2L and double battery!

Submitted: Monday, Feb 09, 2004 at 13:39
ThreadID: 10384 Views:1849 Replies:2 FollowUps:2
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As a necomer to 4W driving I have a lot od questions that seem dumb to you but, I gues every begining is bit difficult! I know when you shift from 2H in to 4H on part time 4WD that front diff engages, you lock your hubs and there is pull power on all 4 rubbers. But what happens when you shift in to 4L, do some of the diffs lock or something like that, what is the difference between 4L and 4H in part time 4WD? And as well what is the dual battery set up purposed for exactly? At first I taught that in case of flat battery you can engage spare one and start your 4WD, but obviousli thhere is much more to it!

Thank you for all the help!
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Reply By: Member - Des Lexik(SA) - Monday, Feb 09, 2004 at 14:33

Monday, Feb 09, 2004 at 14:33
Dragan, in very simple terms, when you engage 4H from 2H, you engage a transfer case that makes the front wheels tailshaft spin therefor giving you 4WD. Another issue, but you really only have 1 wheel driving at front and 1 wheel driving at rear unless you have diff locks fitted. (If 1 front wheel and 1 rear wheel loses traction, you go no where)
By engaging 4L, (Low Range as opposed to High Range) you engage a much lower set of gears which will give you more torque at a much lower speed. Better for controlling speed going up or down steep hills and other times. I've simplified it greatly but if you were to join a 4WD club and undertake training, you will find out a lot more about your vehicle and its capabilities.Dare to Lead not to Follow
AnswerID: 45984

Reply By: Roachie - Monday, Feb 09, 2004 at 15:42

Monday, Feb 09, 2004 at 15:42
Dragan,
Des has said the same as I would about the transfer case; and as the President of a 4 wheel drive club myself, I would be negligent if I didn't reinforce his advice about joining a club. You'll get a broad range of ideas and driving styles which you can choose from. Some blokes are way over the top and go at everything like a bull at a gate; tends to scare new-comers off. Just shy away from that type (if there are any in the club you look at) and learn lots of tricks from us loder blokes who've got nothing to prove to anybody.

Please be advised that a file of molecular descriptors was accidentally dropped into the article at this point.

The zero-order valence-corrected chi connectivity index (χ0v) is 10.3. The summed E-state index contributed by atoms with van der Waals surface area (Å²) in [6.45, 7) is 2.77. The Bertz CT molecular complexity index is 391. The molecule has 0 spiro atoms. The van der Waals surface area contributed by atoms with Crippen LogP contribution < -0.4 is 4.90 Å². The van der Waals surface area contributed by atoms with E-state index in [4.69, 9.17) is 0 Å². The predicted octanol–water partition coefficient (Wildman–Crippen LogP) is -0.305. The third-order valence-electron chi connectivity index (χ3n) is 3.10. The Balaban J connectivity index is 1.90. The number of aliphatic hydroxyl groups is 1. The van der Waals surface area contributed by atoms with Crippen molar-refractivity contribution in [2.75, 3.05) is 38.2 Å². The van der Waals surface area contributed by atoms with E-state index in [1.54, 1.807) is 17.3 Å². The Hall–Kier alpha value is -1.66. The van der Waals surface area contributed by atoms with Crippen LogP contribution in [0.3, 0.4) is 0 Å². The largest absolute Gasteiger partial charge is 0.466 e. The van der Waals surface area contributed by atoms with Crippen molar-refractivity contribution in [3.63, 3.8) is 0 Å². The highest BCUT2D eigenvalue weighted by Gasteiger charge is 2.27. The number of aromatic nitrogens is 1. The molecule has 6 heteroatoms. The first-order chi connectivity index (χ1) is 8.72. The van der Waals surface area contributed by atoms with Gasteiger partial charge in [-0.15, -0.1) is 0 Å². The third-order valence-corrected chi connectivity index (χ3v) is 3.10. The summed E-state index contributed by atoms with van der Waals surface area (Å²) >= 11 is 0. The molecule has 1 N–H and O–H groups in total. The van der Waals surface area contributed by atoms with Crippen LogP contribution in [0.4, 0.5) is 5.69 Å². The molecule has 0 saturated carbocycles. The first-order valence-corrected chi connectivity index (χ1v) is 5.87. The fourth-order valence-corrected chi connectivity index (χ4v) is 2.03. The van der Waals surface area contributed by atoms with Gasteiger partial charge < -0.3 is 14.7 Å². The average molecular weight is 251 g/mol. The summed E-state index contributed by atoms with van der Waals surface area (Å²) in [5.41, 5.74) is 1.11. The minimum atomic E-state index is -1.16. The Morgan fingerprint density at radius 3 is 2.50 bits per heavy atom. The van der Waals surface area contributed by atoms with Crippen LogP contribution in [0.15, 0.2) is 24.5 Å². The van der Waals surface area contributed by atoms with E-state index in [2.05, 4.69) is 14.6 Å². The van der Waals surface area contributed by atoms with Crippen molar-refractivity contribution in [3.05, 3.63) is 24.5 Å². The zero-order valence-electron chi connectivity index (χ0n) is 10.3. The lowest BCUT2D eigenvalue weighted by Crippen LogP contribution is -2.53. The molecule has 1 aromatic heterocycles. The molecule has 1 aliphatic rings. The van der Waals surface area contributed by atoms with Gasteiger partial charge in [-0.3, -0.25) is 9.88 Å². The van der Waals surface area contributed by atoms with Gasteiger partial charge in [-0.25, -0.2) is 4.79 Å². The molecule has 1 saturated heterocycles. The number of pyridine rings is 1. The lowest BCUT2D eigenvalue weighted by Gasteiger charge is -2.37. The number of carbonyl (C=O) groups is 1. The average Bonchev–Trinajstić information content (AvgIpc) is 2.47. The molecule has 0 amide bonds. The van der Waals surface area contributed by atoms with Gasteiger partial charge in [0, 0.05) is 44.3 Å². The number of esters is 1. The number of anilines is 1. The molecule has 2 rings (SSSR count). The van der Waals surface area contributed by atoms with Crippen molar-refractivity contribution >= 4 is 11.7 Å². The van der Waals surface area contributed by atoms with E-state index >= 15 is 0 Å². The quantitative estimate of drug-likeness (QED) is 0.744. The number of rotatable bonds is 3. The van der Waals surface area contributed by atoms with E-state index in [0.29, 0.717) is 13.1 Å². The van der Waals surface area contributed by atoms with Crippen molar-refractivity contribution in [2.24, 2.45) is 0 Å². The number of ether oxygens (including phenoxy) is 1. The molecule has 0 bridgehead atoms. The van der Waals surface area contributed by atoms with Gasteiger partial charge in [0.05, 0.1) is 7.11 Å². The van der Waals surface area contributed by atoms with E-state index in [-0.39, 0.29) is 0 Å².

Anyway, about the dual battery system. If your vehicle is already fitted with some sort of dual batteries, you need to find out how they are wired in. In a very few cases (eg: some Landcruiser 100 series I think), there are 2 batteries as standard, but they are "permanently" linked and aren't available to run accessories etc. Most of us who install dual batteries, do so in order to be able to operate fridges, 2 way radios and camp lights (as well as a host of other uses). In these cases we generally have some type of isolation/switching system so that we run such appliances only off our 2nd battery; ensuring there is always enough power in our main battery to start the truck next morning. Of course things like headlights, interior lights etc, if left on over night, still run off the main battery and have the potential to stuff everything up by flattening the main battery too.
In practice, most people fit a large enough 2nd battery to cover their needs and in the unlikely event of the headlights being left on all night, there MAY be enough power left in the 2nd battery to start the vehicle anyway.
Once again, if you join a club, you'll be amazed at the myriad of ideas that different members have. Nobody is right or wrong in their own ideas....it's like this forum; everybody simply puts forward their own experiences and you can pick and choose what's best for you.
All the best and welcome to the great hobby of 4 wheel driving!!
Cheers,
Roachie
AnswerID: 46004

Follow Up By: Member -Bob & Lex (Sydney) - Monday, Feb 09, 2004 at 16:43

Monday, Feb 09, 2004 at 16:43
The great & expensive hobbyRegards Bob
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Follow Up By: Member -Bob & Lex (Sydney) - Monday, Feb 09, 2004 at 16:44

Monday, Feb 09, 2004 at 16:44
Good answer RoachieRegards Bob
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